Superhero Sports gives young Mitchell residents a chance to play ball
Three-year-old Mesa Rasmussen's favorite part of baseball is putting her foot on the base.
Her favorite superhero is Wonder Woman. And now she can combine her newfound love for baseball and superheroes with Superhero Sports — a biweekly T-ball practice for children in Mitchell between 3 and 5 years old.
"The first night she wiped out, but other than that, it was good. She's had a lot of fun and is always excited to come back," said Mesa's mother, Pam. "She will ask every day if she has T-ball that night."
Superhero Sports was created by Christie and Jeremy Gunkel, who have four children. Two of their children fall into this age group, and they wanted a chance to play baseball. But there was no baseball or T-ball program for kids under 5 years old in Mitchell.
"We wanted to find something our kids could do at that age," Christie said. "And they didn't even notice the difference between first and third base."
Another couple attempted to start a program last year, but since moved away, allowing the Gunkels to take charge.
And already its participation is booming. T-ball practice began with 25 children last year, but this year, they have 74 at the start of the season.
So each Tuesday and Thursday night this summer through late July, 74 of Mitchell's smallest superheroes meet — while also wearing their favorite superhero T-shirt — to play T-ball at the Dry Run Creek baseball diamond.
There's no teams, as Jeremy splits the children up into groups to practice all the basic skills of baseball. Each section practices a different skill, including throwing, catching, running bases and hitting.
"We race around the bases, and they're just pumped," Jeremy said. "We try to make it super fun so they're excited about baseball and try to learn some mechanics. If you make it too serious, they're not going to be interested in it, and they won't come."
Last year, when there were fewer kids involved, the Gunkels had the children practice their sliding on a Slip 'N Slide. The kids had a blast, the Gunkels said, but now with more than 70 children involved, they have yet to figure out how they'll make it work this year.
And at the end of the season, the Gunkels put on superhero-themed night. During this, all of the children dress up in their favorite superhero's costume and play a few games of baseball.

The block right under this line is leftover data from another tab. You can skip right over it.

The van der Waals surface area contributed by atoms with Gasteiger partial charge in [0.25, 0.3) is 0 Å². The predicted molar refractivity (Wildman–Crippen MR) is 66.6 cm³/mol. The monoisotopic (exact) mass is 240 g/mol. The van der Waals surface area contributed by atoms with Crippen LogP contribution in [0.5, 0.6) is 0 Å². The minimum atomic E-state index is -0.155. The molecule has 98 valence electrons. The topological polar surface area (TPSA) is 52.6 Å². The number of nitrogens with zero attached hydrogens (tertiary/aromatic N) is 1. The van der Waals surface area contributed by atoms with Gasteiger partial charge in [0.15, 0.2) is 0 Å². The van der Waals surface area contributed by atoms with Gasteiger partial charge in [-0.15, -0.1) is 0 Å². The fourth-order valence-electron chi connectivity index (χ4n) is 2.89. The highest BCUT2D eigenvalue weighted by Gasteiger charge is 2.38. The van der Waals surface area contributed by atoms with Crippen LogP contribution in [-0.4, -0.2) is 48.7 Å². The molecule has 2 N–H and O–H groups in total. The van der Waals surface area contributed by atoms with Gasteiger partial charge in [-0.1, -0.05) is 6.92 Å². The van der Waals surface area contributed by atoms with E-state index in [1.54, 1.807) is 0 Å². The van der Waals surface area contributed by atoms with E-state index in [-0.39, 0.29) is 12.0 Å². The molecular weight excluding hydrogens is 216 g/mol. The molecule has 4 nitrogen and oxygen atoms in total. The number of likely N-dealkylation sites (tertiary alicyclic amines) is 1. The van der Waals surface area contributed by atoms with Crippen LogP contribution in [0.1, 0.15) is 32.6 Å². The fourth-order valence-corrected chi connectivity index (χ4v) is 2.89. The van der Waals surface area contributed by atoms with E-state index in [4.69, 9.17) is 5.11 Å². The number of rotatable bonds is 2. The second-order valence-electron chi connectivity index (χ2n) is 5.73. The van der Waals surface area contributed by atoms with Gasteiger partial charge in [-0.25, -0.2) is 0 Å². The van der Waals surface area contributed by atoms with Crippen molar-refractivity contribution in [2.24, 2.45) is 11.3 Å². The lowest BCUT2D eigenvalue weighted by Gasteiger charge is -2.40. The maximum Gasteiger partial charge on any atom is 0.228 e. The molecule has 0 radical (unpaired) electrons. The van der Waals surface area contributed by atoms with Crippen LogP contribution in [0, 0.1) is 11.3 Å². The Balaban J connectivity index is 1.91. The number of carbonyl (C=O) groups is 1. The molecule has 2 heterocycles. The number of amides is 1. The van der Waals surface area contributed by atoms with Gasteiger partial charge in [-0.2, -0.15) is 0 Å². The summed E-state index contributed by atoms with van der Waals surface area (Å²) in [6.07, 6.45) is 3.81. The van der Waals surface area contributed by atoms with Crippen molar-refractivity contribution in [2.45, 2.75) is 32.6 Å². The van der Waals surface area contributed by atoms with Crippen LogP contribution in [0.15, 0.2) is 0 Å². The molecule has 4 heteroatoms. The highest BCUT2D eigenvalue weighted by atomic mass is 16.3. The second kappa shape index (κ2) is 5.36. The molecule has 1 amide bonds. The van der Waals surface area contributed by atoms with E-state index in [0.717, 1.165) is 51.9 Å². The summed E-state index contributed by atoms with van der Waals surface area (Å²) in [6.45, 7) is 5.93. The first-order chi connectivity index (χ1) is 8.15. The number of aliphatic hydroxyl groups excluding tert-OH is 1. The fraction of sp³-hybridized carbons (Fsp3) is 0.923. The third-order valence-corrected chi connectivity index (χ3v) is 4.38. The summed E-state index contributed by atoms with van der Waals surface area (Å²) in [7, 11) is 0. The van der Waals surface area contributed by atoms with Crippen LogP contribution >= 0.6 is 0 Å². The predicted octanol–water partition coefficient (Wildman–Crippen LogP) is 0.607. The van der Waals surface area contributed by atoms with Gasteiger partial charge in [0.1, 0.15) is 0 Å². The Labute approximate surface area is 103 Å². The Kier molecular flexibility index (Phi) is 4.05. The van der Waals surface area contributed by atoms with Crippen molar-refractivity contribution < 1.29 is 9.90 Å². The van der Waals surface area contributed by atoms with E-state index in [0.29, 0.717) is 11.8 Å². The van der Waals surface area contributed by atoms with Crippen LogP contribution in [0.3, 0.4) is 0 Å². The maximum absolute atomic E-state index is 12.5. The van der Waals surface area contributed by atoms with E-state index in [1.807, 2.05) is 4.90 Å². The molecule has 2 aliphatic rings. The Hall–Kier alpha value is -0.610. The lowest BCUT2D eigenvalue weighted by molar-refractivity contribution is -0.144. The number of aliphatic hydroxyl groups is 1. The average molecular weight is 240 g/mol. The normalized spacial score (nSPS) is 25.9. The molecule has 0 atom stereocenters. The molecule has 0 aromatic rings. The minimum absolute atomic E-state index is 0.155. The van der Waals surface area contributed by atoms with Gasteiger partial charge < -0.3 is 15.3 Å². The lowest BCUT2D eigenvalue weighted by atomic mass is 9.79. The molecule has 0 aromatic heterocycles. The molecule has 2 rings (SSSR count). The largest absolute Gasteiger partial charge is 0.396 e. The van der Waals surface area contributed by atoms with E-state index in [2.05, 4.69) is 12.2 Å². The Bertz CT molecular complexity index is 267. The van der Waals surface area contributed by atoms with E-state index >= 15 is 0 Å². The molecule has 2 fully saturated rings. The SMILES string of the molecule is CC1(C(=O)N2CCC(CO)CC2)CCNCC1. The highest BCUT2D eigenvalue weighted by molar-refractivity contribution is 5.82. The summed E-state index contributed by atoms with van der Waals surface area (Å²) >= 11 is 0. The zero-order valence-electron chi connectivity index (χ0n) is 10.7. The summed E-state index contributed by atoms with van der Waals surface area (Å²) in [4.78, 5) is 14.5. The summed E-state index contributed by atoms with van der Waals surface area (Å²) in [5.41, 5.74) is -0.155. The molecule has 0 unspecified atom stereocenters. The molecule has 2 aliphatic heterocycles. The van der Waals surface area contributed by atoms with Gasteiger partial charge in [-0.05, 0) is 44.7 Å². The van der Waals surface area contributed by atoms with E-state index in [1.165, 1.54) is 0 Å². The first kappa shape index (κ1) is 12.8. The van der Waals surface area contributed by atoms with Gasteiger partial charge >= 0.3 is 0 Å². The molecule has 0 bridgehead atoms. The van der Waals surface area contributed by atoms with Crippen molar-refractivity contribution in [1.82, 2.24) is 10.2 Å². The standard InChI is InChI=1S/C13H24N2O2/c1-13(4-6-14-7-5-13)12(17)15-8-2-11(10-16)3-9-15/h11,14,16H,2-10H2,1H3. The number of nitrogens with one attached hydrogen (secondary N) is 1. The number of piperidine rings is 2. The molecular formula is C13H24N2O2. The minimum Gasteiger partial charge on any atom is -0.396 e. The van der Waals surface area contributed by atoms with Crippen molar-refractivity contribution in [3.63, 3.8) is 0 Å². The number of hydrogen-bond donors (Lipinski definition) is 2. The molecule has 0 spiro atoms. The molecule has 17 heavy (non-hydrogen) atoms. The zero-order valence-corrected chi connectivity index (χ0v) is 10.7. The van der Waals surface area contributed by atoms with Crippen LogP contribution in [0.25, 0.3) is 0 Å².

But Jeremy said he would also like to see more community involvement and allow other sports organizations help with practices. The Dakota Bulldogs — a Mitchell football amateur team — have already helped out with a practice this year. And for the T-ballers, Jeremy said, it was "so cool."
It's fun for the parents, too. Growing up, Jeremy played amateur baseball, and has now passed it down to his sons. And to see his youngest children become interested in the same sport, and improve their own skills, is rewarding.
"First of all they have fun, that's what it's all about," Jeremy said. "But also you can just see how much they advance and how much they learn. They're making much stronger throws, and toward the end of the year, a lot of them will be hitting with no (batting) tees."
The practice also helps kids stay active and develop sportsmanship skills, the Gunkels said.
But for Christie, it's not so much about baseball, as it is making sure all of the children get involved and are social.
"I love all the kids. I walk around and see them if they're not joining in, I'll try to race them or get them involved a little more. I'm more here to hang out with kids," Christie said.
Children and parents can still sign up for Superhero Sports, the Gunkels said. Anyone interested can contact Christie or look for the group's Facebook page, "3-5 year old T-ball Mitchell SD."